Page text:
EVEN IF THE Paradise Valley police had done their job, a jury may never have convicted pro football player Marcus Cotton of raping an ASU co-ed.

As in almost all acquaintance" or date" rape cases, this one may have come down to a courtroom match between two people: The woman would have testified she hadn't consented to sex, the man would have vowed she had.

But no criminal jury will ever consider the case, in large measure because Paradise Valley's finest mangled its investigation. The department-already wracked by internal dissension and accusations of unprofessional conduct-ignored common-sense fundamentals of rape investigation, making a successful prosecution almost impossible.

Adequate police work could have helped to corroborate the young woman's allegations or to discredit them. Instead, there has been no resolution to what happened during a party at Marcus Cotton's sprawling home in the wee hours of July 6, 1991.

At the center of this story are three people: Cotton, a 240-pound linebacker with a prior history of violence toward women; a 21-year-old woman we'll call Shannon Smith," who alleges Cotton raped her at his home; and Paradise Valley police sergeant Brian McFarland, whose checkered career is the focus of civil litigation and strife inside the department.

Cotton did not respond to numerous requests by New Times for an interview. His friend, housemate and business associate Terry Hicks says Cotton denies any wrongdoing.

McFarland took over the rape investigation from a female officer soon after Shannon walked into the Paradise Valley Police Department in the early afternoon of last July 6.

From that point, the rape investigation went south.
An examination of the case reveals the Paradise Valley Police Department:
Never interviewed Marcus Cotton, even after learning of his conviction for assaulting a Cleveland-area woman. Cotton originally faced charges of rape and sexual battery in an Ohio case.

Interviewed just one of about 25 people Shannon said had attended Marcus Cotton's all-night party. The one was a girlfriend who accompanied Shannon to the Paradise Valley police station.

Didn't secure a warrant to search Cotton's house, a normal procedure.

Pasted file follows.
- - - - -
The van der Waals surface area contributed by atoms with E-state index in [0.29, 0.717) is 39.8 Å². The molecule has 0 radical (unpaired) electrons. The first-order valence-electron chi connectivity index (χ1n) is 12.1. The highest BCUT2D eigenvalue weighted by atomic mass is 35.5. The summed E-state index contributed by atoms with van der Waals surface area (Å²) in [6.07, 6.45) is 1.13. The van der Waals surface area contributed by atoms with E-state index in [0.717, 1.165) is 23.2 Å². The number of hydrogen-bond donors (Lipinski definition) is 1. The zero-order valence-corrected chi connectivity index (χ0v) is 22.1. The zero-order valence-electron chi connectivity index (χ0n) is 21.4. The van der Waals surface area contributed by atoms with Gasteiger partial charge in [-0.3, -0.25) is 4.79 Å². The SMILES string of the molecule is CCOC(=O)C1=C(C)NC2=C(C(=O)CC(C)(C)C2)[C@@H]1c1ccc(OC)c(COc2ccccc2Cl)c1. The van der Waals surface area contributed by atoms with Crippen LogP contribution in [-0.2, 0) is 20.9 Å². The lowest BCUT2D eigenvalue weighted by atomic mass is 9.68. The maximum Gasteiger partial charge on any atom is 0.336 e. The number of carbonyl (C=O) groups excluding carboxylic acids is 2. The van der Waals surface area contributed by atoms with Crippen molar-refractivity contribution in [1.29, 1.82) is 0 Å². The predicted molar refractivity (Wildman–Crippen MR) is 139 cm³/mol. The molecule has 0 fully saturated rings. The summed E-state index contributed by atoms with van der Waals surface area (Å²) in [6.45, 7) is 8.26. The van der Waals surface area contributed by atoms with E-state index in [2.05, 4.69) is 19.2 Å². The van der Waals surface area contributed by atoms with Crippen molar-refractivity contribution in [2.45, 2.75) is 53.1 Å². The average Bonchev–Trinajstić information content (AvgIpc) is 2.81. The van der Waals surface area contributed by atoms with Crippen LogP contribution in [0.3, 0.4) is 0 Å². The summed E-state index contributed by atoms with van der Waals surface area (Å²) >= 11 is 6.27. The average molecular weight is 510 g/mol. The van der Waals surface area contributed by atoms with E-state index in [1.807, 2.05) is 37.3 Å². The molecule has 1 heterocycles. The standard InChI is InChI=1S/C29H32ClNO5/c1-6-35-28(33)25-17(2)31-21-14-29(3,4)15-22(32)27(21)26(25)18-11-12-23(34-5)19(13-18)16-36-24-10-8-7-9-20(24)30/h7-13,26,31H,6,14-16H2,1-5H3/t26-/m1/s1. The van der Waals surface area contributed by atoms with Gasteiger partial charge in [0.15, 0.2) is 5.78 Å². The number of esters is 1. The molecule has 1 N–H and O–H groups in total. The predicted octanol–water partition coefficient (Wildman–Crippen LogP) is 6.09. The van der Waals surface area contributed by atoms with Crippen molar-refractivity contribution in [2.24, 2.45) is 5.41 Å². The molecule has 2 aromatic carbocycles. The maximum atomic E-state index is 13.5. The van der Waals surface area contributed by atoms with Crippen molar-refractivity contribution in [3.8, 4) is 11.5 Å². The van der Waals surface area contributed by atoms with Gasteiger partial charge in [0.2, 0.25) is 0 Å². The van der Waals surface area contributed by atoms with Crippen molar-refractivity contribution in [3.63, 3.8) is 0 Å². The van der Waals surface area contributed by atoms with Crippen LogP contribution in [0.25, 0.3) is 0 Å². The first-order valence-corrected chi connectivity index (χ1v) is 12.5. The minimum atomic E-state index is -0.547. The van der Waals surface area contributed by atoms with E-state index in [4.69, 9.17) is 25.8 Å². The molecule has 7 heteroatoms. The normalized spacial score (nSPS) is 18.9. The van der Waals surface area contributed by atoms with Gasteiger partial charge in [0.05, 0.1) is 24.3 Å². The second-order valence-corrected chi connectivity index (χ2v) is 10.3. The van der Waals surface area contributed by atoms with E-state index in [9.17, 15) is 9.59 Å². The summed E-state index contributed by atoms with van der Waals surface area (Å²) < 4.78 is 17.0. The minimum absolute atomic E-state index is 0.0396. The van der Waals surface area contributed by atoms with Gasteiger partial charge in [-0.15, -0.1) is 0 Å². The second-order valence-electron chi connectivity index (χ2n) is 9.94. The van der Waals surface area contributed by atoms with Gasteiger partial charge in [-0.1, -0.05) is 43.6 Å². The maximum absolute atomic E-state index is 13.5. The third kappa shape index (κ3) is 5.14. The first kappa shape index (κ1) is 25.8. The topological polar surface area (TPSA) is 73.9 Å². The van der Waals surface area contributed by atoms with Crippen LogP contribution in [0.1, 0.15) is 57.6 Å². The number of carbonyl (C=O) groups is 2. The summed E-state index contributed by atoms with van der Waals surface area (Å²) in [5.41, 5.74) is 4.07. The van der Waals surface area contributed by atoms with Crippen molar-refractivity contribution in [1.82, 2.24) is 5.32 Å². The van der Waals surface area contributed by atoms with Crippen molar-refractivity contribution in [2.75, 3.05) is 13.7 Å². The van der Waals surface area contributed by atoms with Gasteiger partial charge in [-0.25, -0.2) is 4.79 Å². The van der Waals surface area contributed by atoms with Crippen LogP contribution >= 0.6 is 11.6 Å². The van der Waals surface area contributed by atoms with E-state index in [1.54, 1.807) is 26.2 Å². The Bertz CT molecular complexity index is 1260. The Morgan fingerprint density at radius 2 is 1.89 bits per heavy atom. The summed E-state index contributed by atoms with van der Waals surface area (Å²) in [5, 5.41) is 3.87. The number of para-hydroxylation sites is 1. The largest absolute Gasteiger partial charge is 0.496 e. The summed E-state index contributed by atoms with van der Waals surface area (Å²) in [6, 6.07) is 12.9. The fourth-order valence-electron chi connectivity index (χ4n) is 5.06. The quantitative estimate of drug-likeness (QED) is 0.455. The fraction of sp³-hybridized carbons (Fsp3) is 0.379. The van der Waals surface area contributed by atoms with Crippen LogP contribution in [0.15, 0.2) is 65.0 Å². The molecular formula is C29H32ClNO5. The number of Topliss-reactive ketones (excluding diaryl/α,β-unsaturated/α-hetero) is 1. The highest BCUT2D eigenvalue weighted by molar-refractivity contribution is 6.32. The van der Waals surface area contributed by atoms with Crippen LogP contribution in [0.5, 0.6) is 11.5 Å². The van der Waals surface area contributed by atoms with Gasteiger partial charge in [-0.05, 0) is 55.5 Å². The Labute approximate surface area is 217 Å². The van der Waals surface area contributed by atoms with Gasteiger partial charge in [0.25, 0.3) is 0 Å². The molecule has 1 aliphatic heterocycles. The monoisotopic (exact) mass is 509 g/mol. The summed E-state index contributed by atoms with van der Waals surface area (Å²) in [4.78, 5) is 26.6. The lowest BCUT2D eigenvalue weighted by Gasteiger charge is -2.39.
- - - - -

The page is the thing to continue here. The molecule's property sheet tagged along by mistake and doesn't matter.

Didn't submit the case for official evaluation by the Maricopa County Attorney's Office, though McFarland indicated on a report that he had.

Didn't advise Shannon of proper procedures for rape victims, which include medical examination and saving clothes worn at the time of the rape.

Never wrote formal departmental reports of the incident-routine in cases of this nature. Instead, the police filed Information Given" reports, a tidier and less formal way of disposing of a case.

Didn't inform Shannon about rape-crisis agencies that counsel victims. Those agencies routinely assist victims in cases similar to Shannon's.

Refused at first to release its reports of the alleged rape to the media. New Times obtained the reports from Town Attorney Charles Ollinger after he, too, initially declined to release them.

At the time, Ollinger cited a need to protect our town from potential embarrassment to a resident-a public figure-caused by releasing such sensitive and uncorroborated information."

He added, We're kind of gun-shy right now."

THE LEAST SINISTER explanation for what happened to the Marcus Cotton case could be sheer laziness. Sergeant Brian McFarland made his first error during his interview of Shannon on the afternoon of July 6. Shannon says McFarland told her she had to decide immediately whether she wanted police to fully investigate the case. McFarland's written report confirms her account.

The sergeant scared me into thinking my name would be plastered all over the papers," Shannon says. I didn't want to be involved in a big scandal. I was all shook up and tired and confused. I started to think I had made a mistake by coming forward."

Her confusion was normal, according to sex-crimes detectives contacted by New Times. National studies show a vast majority of rape victims are leery about coming forward, especially in cases where the victim knows the rapist. And, remarkably, four in five rapes are committed by men who know their victims.

Shannon says she later learned from Phoenix police detectives that she didn't have to decide immediately: Sexual assault cases often take weeks to jell.

One reason is that rape is a far easier crime to claim than to prove, especially in acquaintance-rape cases-Mike Tyson's recent conviction notwithstanding. And Shannon Smith has admitted she had consensual sex in the past with Marcus Cotton, which would have made a conviction less likely.

It may take a lot of time to sort things out," says Parma Heights, Ohio, detective Henry Franz, who investigated Marcus Cotton on rape charges there, but you have to try to make sense of what happened. You don't try to talk a possible rape victim out of anything, even if there's a one-on-one situation. That's your job."

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Paul Rubin
Contact: Paul Rubin